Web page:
Today, Representative Alexandria Ocasio-Cortez (D-N.Y.) and Senator Ed Markey (D-Mass.) introduced a joint resolution for a Green New Deal that outlines a plan for a just transition to renewable energy while creating millions of family-sustaining jobs and mitigating deeply entrenched systemic injustices.
In the wake of the most expensive hurricane season in history, ACE created a new lesson plan aimed to help teachers guide their students to cope with the trauma and build resilience after devastating hurricanes like Maria. ACE had the opportunity to visit Puerto Rico to see the lesson plan in action and to hear stories from young people across the island finding hope after this climate disaster.
ACE stands with all young people - regardless of their immigration status. Whether it’s supporting their leadership to demand responsible, equitable climate policies from our elected officials, or fighting for the rights of the 800,000 Dreamers who could be deported from the only country they’ve ever known - we stand with young people from all backgrounds, races, gender identities, origins and abilities to demand justice.
This year, the ACE Action Fellows in Boston explored the issues surrounding climate justice, and we decided to pursue the goal of achieving commitments to 100% Renewable Energy from the City of Boston and the Commonwealth of Massachusetts. As we delved into this campaign, we’ve had the opportunity to meet so many amazing people—from frontline communities to the high ranks of state government.
Less than a week before the election, on Wednesday, November 2, four Boston ACE Action Fellows made the six-hour trek to Lake Placid, New York. On the ensuing Thursday and Friday, we met up with part of the iMatter team and students from Lake Placid High School, and together we traveled to the Adirondack Youth Climate Summit at The Wild Center in Tupper Lake, NY.
For many of us, the recent election of Donald Trump has been absolutely devastating. As someone who’s dedicated my life to working with young people to fight for climate justice -- many of whom are low-income, people of color, Muslim, immigrants, queer, trans and/or undocumented -- this new reality has hit me very hard and feels very personal.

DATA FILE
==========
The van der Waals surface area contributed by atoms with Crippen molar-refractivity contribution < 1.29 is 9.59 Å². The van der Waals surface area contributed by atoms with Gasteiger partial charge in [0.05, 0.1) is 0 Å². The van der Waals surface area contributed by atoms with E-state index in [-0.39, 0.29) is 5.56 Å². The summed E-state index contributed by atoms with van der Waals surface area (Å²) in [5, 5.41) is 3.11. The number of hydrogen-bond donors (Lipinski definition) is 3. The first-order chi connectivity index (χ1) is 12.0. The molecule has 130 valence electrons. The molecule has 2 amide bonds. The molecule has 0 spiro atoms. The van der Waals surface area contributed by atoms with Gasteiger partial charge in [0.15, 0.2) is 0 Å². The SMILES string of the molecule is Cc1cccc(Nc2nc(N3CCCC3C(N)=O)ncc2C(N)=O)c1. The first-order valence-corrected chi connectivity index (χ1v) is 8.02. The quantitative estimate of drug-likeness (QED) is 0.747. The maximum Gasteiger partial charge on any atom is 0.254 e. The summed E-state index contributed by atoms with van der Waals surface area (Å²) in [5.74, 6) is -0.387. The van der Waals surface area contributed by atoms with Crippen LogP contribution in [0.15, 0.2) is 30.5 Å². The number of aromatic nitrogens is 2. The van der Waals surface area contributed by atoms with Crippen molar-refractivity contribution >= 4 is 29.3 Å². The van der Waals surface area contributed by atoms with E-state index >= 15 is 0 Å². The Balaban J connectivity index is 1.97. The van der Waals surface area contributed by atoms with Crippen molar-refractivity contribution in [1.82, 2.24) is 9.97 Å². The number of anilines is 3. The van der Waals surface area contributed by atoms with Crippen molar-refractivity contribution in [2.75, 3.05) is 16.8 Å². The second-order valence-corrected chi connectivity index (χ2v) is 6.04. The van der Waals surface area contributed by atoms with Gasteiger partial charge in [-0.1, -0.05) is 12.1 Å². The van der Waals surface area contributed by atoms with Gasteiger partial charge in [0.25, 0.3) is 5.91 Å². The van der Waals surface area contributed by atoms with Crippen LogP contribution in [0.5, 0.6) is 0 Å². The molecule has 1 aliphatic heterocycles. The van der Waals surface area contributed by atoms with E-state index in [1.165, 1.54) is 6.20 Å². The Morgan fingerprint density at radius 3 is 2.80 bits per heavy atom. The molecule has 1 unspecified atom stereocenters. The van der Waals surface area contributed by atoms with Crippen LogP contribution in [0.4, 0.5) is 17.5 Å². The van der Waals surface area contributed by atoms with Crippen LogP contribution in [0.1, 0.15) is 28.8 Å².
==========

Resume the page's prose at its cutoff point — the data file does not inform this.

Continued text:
On December 8, exactly a month after the election, ACE Fellows joined the NY Renews Coalition for a town hall at the People’s Meeting House to convince Governor Cuomo to flip the switch—a switch that would transform New York on a path towards clean, renewable energy. I was given an incredible opportunity to express the youth perspective during this gathering, and despite how tremulous I felt my voice to be, it was amazing to simply be able to speak.
This school year, the Las Vegas Action Fellows are conducting interviews for an environmental research project led by the University of Reno (UNR) and the Progressive Leadership Alliance of Nevada (PLAN). The goal of the study is to demonstrate the environmental injustices that occur in Nevada by sharing powerful narratives illustrating how people are affected disproportionately based on factors such as race, class, gender, age, health, and more.
The results of the election have been a shock to many of us, especially those aware of social justice issues—and it is fair to say that the new United States President-elect has produced heightened feelings for many on different ends of the spectrum. However, one group excluded and overlooked from these divided narratives are teens—the young adults too old to create a bubble away from the policies that affect them, but too young to take advantage of their right to vote. Amidst all of the conversations about democracy, young people’s feelings do not deserve to be doomed in masquerade.